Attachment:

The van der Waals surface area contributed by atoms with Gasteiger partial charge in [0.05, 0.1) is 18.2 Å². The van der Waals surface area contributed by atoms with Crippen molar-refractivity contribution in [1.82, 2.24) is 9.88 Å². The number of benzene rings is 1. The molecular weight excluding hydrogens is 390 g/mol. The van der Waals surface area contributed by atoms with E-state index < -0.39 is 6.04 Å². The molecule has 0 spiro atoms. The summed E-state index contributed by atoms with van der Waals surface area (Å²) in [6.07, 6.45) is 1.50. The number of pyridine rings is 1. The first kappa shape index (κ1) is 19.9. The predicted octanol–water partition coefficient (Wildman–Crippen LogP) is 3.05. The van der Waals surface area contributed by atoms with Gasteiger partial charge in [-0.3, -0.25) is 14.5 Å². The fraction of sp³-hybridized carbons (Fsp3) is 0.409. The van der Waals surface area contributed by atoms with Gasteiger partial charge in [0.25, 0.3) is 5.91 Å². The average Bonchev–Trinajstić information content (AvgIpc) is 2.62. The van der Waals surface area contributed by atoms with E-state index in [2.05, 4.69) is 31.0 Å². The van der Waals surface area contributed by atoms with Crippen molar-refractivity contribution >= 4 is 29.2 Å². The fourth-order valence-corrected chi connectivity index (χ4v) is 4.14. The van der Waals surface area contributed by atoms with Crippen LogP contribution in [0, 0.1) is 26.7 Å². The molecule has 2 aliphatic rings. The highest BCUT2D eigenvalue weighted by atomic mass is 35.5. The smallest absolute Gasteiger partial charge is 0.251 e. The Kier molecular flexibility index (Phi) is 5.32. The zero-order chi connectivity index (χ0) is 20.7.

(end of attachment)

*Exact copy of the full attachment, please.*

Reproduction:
The van der Waals surface area contributed by atoms with Gasteiger partial charge in [0.05, 0.1) is 18.2 Å². The van der Waals surface area contributed by atoms with Crippen molar-refractivity contribution in [1.82, 2.24) is 9.88 Å². The number of benzene rings is 1. The molecular weight excluding hydrogens is 390 g/mol. The van der Waals surface area contributed by atoms with E-state index < -0.39 is 6.04 Å². The molecule has 0 spiro atoms. The summed E-state index contributed by atoms with van der Waals surface area (Å²) in [6.07, 6.45) is 1.50. The number of pyridine rings is 1. The first kappa shape index (κ1) is 19.9. The predicted octanol–water partition coefficient (Wildman–Crippen LogP) is 3.05. The van der Waals surface area contributed by atoms with Gasteiger partial charge in [-0.3, -0.25) is 14.5 Å². The fraction of sp³-hybridized carbons (Fsp3) is 0.409. The van der Waals surface area contributed by atoms with Gasteiger partial charge in [0.25, 0.3) is 5.91 Å². The average Bonchev–Trinajstić information content (AvgIpc) is 2.62. The van der Waals surface area contributed by atoms with E-state index in [2.05, 4.69) is 31.0 Å². The van der Waals surface area contributed by atoms with Crippen molar-refractivity contribution >= 4 is 29.2 Å². The fourth-order valence-corrected chi connectivity index (χ4v) is 4.14. The van der Waals surface area contributed by atoms with Crippen LogP contribution in [0, 0.1) is 26.7 Å². The molecule has 2 aliphatic rings. The highest BCUT2D eigenvalue weighted by atomic mass is 35.5. The smallest absolute Gasteiger partial charge is 0.251 e. The Kier molecular flexibility index (Phi) is 5.32. The zero-order chi connectivity index (χ0) is 20.7.